I have the honor to be with great esteem & respect, Sir, your most obedient and most humble servant.

Thomas Jefferson
On July 19th, Jefferson added, in another letter to John Jay:
I went yesterday to Versailles to satisfy myself what had passed there; for nothing can be believed but what one sees, or has from an eye witness. They believe there still that 3000 people have fallen victims to the tumults of Paris. Mr. Short & myself have been every day among them in order to be sure of what was passing. We cannot find with certainty that any body has been killed but the three beforementioned, & those who fell in the assault of defence of the Bastille. How many of the garrison were killed no body pretends to have ever heard. Of the assailants accounts vary from 6. to 600. The most general belief is that there fell about 30.
Vive la Révolution!

[Sample page in Jefferson's handwriting.]

GRAPHIC: Prise de la Bastille, by Jean-Pierre-Louis-Laurent Hoüel (1789) - Wikimedia Commons

Saturday, July 12, 2008

The weavers at work

"We love our forests and benefit from them in so many ways. Our forests help filter our drinking water, provide habitat for diverse animal and plant species, supply us with oxygen, moderate temperatures and rainfall and store atmospheric carbon. They provide an active playground and quiet retreat. They supply renewable resources for building materials, paper and heating, along with jobs that support families and communities."
— Oregon Forest Resources Institute brochure. The OFRI was created by the Oregon legislature "to improve public understanding of Oregon’s forest resources and to encourage sound forest practices."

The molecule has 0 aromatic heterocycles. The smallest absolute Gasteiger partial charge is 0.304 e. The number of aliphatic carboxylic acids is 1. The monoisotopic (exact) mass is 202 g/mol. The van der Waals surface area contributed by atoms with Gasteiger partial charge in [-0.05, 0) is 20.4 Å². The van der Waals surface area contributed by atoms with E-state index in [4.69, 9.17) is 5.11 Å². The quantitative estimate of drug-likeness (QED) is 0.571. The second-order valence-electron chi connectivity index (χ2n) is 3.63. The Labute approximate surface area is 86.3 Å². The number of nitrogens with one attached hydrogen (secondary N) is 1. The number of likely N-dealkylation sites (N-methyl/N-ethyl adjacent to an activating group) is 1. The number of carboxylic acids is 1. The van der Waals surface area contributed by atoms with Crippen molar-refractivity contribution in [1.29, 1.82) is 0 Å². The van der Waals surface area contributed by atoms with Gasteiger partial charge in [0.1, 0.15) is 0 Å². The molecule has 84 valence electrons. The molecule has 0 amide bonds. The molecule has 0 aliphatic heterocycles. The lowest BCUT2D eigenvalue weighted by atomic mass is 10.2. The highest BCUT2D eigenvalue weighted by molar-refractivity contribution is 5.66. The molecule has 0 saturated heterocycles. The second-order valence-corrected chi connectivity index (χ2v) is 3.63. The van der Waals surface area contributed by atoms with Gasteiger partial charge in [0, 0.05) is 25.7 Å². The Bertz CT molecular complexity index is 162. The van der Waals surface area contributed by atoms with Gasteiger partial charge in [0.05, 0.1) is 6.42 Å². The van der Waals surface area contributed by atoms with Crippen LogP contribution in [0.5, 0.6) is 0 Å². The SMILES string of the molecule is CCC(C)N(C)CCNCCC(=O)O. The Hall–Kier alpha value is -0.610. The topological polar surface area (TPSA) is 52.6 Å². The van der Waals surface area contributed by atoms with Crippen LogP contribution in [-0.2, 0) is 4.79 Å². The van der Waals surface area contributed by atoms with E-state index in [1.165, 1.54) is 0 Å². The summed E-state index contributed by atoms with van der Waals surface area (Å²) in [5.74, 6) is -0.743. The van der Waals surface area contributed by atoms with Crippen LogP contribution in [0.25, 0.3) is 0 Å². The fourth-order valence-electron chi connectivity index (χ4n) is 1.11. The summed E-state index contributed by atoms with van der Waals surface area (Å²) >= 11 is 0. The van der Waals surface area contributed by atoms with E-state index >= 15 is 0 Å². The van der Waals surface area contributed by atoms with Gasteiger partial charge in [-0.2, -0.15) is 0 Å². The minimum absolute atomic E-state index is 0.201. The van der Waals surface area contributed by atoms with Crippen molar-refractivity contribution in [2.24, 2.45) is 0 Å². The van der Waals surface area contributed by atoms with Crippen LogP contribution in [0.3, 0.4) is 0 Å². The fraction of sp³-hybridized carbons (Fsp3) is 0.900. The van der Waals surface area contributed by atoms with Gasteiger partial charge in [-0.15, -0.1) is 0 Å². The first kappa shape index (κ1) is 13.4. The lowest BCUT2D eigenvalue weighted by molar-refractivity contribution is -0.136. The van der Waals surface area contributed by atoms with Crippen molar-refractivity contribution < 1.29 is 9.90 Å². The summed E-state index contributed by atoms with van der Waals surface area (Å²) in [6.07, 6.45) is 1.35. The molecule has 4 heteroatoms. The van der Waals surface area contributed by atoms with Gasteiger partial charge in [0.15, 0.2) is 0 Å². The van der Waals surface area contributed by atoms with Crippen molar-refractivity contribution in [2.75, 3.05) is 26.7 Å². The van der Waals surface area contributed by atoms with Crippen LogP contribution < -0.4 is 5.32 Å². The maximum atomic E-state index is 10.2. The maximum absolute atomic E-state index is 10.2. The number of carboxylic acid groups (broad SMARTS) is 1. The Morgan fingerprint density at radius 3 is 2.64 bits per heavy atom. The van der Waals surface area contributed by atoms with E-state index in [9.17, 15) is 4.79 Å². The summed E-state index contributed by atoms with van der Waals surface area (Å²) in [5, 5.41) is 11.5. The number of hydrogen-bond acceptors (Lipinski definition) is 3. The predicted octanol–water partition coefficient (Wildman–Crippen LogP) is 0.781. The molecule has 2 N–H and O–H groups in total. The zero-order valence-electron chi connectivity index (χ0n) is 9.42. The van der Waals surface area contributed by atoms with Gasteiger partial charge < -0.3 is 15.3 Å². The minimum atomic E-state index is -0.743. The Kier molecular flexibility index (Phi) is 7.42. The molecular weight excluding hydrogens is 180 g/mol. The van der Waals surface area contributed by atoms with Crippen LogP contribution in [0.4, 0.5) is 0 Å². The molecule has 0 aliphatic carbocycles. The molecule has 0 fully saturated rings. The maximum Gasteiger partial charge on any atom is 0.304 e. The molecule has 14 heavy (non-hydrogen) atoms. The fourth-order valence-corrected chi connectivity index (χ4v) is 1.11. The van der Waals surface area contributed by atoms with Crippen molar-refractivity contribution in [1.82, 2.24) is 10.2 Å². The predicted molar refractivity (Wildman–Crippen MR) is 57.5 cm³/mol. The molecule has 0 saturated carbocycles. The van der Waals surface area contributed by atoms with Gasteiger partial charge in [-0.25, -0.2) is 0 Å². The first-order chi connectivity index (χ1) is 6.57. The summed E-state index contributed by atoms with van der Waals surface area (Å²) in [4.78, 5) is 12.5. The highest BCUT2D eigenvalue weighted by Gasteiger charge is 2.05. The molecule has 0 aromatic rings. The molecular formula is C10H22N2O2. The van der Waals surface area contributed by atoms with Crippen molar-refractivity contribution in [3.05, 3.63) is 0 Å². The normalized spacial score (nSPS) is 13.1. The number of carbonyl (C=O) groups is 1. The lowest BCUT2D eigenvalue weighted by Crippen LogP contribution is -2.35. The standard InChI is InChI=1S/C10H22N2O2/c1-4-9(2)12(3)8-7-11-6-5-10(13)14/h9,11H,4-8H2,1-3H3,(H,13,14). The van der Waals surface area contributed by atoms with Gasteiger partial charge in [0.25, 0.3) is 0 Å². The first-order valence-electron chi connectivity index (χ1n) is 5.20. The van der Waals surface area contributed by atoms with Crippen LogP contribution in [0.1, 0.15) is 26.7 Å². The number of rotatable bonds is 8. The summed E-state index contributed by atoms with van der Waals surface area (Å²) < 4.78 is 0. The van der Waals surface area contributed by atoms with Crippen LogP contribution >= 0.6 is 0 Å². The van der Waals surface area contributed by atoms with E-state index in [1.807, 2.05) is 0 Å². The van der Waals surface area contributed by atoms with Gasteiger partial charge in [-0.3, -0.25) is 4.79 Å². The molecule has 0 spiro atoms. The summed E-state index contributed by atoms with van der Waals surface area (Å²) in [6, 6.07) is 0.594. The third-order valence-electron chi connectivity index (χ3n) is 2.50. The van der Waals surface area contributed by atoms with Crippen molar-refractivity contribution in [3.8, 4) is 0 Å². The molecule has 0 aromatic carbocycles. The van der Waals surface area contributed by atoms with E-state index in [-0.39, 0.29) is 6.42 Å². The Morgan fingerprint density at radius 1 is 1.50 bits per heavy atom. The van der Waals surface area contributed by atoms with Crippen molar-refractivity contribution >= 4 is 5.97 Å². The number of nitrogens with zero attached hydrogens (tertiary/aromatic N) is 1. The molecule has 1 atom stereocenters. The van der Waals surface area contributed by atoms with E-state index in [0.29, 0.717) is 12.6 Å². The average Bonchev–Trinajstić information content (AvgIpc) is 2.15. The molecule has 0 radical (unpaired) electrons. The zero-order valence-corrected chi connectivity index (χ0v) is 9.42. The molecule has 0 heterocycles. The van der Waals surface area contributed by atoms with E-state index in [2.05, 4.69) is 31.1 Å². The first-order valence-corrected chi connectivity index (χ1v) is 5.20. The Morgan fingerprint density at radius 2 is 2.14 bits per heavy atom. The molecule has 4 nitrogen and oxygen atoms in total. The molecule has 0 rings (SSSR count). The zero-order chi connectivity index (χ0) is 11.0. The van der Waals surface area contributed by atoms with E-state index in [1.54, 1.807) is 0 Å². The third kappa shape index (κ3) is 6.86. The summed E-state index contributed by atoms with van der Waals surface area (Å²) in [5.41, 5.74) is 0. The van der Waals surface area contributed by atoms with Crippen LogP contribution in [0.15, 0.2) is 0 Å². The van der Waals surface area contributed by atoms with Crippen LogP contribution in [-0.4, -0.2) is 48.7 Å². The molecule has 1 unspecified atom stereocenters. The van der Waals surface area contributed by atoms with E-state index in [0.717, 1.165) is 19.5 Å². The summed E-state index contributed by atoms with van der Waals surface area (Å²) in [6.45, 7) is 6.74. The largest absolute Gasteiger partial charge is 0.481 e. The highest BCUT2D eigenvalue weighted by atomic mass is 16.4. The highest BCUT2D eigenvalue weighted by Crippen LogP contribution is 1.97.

"Everybody in the whole town talked about the precious cloth. At last the emperor wished to see it himself, while it was still on the loom. With a number of courtiers, including the two who had already been there, he went to the two clever swindlers, who now worked as hard as they could, but without using any thread.

"'Is it not magnificent?' said the two old statesmen who had been there before. 'Your Majesty must admire the colours and the pattern.' And then they pointed to the empty looms, for they imagined the others could see the cloth.

"'What is this?' thought the emperor, 'I do not see anything at all. That is terrible! Am I stupid? Am I unfit to be emperor? That would indeed be the most dreadful thing that could happen to me.'

“'Really,' he said, turning to the weavers, 'your cloth has our most gracious approval;' and nodding contentedly he looked at the empty loom, for he did not like to say that he saw nothing. All his attendants, who were with him, looked and looked, and although they could not see anything more than the others, they said, like the emperor, 'It is very beautiful.' And all advised him to wear the new magnificent clothes at a great procession which was soon to take place. 'It is magnificent, beautiful, excellent,' one heard them say; everybody seemed to be delighted, and the emperor appointed the two swindlers 'Imperial Court weavers.'"

The Emperor's New Clothes, Hans Christian Anderson (1837)

PHOTO: Cape Lookout State Park, northern Oregon coast, by M.J. O'Brien. [See also here, here and here.]

Monday, July 07, 2008